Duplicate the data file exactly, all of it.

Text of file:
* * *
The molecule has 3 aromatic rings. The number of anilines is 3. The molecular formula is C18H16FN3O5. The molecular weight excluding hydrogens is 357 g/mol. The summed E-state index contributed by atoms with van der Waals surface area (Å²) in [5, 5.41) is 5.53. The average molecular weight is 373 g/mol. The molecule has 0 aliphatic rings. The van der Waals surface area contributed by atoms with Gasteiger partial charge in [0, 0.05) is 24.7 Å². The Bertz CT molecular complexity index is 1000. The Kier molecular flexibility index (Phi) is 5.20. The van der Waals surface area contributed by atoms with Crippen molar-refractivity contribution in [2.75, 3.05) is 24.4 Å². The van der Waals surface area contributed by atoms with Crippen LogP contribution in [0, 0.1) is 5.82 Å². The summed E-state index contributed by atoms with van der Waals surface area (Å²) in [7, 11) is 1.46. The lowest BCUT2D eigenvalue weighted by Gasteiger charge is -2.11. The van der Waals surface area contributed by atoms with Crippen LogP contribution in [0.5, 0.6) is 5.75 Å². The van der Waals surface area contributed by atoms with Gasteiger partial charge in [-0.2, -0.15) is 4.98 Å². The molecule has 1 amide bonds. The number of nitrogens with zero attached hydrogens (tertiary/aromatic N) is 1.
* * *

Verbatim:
The molecule has 3 aromatic rings. The number of anilines is 3. The molecular formula is C18H16FN3O5. The molecular weight excluding hydrogens is 357 g/mol. The summed E-state index contributed by atoms with van der Waals surface area (Å²) in [5, 5.41) is 5.53. The average molecular weight is 373 g/mol. The molecule has 0 aliphatic rings. The van der Waals surface area contributed by atoms with Gasteiger partial charge in [0, 0.05) is 24.7 Å². The Bertz CT molecular complexity index is 1000. The Kier molecular flexibility index (Phi) is 5.20. The van der Waals surface area contributed by atoms with Crippen molar-refractivity contribution in [2.75, 3.05) is 24.4 Å². The van der Waals surface area contributed by atoms with Crippen LogP contribution in [0, 0.1) is 5.82 Å². The summed E-state index contributed by atoms with van der Waals surface area (Å²) in [7, 11) is 1.46. The lowest BCUT2D eigenvalue weighted by Gasteiger charge is -2.11. The van der Waals surface area contributed by atoms with Crippen LogP contribution in [0.5, 0.6) is 5.75 Å². The van der Waals surface area contributed by atoms with Gasteiger partial charge in [-0.2, -0.15) is 4.98 Å². The molecule has 1 amide bonds. The number of nitrogens with zero attached hydrogens (tertiary/aromatic N) is 1.